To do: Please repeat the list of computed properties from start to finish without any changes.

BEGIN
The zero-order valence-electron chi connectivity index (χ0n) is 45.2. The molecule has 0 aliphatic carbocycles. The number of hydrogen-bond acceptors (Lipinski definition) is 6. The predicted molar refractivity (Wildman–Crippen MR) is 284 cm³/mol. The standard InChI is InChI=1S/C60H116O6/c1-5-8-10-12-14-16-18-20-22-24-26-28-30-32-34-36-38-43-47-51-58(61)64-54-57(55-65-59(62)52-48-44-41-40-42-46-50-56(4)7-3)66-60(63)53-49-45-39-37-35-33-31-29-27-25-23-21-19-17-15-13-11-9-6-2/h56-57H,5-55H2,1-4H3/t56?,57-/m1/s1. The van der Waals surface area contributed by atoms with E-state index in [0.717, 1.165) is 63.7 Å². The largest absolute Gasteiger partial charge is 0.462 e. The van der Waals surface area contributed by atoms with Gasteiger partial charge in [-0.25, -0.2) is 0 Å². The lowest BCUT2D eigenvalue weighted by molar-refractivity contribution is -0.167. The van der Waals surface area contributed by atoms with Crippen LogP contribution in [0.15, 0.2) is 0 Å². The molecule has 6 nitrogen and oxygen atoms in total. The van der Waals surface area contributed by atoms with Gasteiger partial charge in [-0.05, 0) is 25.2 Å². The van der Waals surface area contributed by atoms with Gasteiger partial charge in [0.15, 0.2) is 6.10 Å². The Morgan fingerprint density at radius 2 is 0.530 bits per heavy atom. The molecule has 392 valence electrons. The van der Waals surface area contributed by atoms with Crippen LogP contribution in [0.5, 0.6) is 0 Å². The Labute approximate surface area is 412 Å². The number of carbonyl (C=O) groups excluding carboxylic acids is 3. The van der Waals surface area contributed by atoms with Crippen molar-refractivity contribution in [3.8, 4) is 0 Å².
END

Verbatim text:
The zero-order valence-electron chi connectivity index (χ0n) is 45.2. The molecule has 0 aliphatic carbocycles. The number of hydrogen-bond acceptors (Lipinski definition) is 6. The predicted molar refractivity (Wildman–Crippen MR) is 284 cm³/mol. The standard InChI is InChI=1S/C60H116O6/c1-5-8-10-12-14-16-18-20-22-24-26-28-30-32-34-36-38-43-47-51-58(61)64-54-57(55-65-59(62)52-48-44-41-40-42-46-50-56(4)7-3)66-60(63)53-49-45-39-37-35-33-31-29-27-25-23-21-19-17-15-13-11-9-6-2/h56-57H,5-55H2,1-4H3/t56?,57-/m1/s1. The van der Waals surface area contributed by atoms with E-state index in [0.717, 1.165) is 63.7 Å². The largest absolute Gasteiger partial charge is 0.462 e. The van der Waals surface area contributed by atoms with Gasteiger partial charge in [-0.25, -0.2) is 0 Å². The lowest BCUT2D eigenvalue weighted by molar-refractivity contribution is -0.167. The van der Waals surface area contributed by atoms with Crippen LogP contribution in [0.15, 0.2) is 0 Å². The molecule has 6 nitrogen and oxygen atoms in total. The van der Waals surface area contributed by atoms with Gasteiger partial charge in [-0.05, 0) is 25.2 Å². The van der Waals surface area contributed by atoms with Gasteiger partial charge in [0.15, 0.2) is 6.10 Å². The Morgan fingerprint density at radius 2 is 0.530 bits per heavy atom. The molecule has 392 valence electrons. The van der Waals surface area contributed by atoms with Crippen LogP contribution in [0.5, 0.6) is 0 Å². The Labute approximate surface area is 412 Å². The number of carbonyl (C=O) groups excluding carboxylic acids is 3. The van der Waals surface area contributed by atoms with Crippen molar-refractivity contribution in [3.8, 4) is 0 Å².